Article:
The discussion resulting from Angelina Jolie’s decision to undergo elective mastectomy has generated a few questions that should be clarified.
Angelina Jolie has a known defect in her genes that puts her at a higher risk for developing breast cancer than most women. The defect occurs in a part of her genetic makeup that has been labeled BRCA1. The BRCA1 genetic defect carried by Angelina Jolie gives her up to an 80% chance of developing breast cancer at some time in her life.
There are many other known genetic defects that can put a person (including males) at a higher risk for developing breast cancer. All of these defects are relatively uncommon. Roughly, the defects occur in less than 2-3% of the population, although there is variation between different races. The presence of the genetic defect does not imply that a patient will definitely get cancer. Likewise, the absence of any known genetic defect does not imply that a patient will not get breast cancer.
Genetic testing for the presence of the more common known genetic defects in the sequence BRCA1 (and BRCA2) can be determined with a blood test. However, this test typically costs several hundred to a few thousand dollars. Without a very strong family history of breast cancer (breast cancer in multiple first degree relatives) or breast cancer diagnosed at a young age (typically under the age of 40-50), it is very difficult to get insurance to pay for the test.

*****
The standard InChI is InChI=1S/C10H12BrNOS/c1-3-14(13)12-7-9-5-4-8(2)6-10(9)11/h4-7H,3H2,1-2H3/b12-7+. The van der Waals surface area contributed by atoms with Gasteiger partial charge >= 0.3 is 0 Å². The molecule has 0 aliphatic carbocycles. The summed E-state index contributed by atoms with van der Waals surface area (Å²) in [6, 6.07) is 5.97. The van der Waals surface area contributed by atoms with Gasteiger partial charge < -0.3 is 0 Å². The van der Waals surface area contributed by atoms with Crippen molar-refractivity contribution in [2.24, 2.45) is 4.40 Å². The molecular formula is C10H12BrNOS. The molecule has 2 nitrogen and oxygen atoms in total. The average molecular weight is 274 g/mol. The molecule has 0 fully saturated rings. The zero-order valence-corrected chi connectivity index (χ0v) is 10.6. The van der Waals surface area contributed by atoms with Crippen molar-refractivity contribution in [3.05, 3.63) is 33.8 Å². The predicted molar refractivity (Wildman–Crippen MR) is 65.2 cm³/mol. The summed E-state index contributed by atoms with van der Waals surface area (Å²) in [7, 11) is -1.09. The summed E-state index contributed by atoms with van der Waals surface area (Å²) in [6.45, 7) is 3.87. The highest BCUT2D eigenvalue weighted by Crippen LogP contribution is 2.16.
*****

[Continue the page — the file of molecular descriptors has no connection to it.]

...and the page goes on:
One option to manage this high risk is known as prophylactic bilateral mastectomy. A breast surgeon can remove the majority (but not all) of the breast tissue in both breasts. Because the majority of the breast tissue is removed, there is significantly lower risk for developing breast cancer. However, breast tissue that is too close to the skin, muscle or other vital structures cannot be completely removed. Therefore, there is still a small risk of developing breast cancer after the surgery. Also, the surgery is much more complicated than most breast surgeries such as breast augmentation and carries a higher risk of serious complication.
Once the majority of breast tissue has been removed and the area has healed (many months), there are options to reconstruct the breast and give a more normal appearing breast contour which include breast implant augmentation. However, this reconstructive process is much more complicated than typical breast augmentation and the end result is never as aesthetically pleasing.
I hope this helps answer a few questions!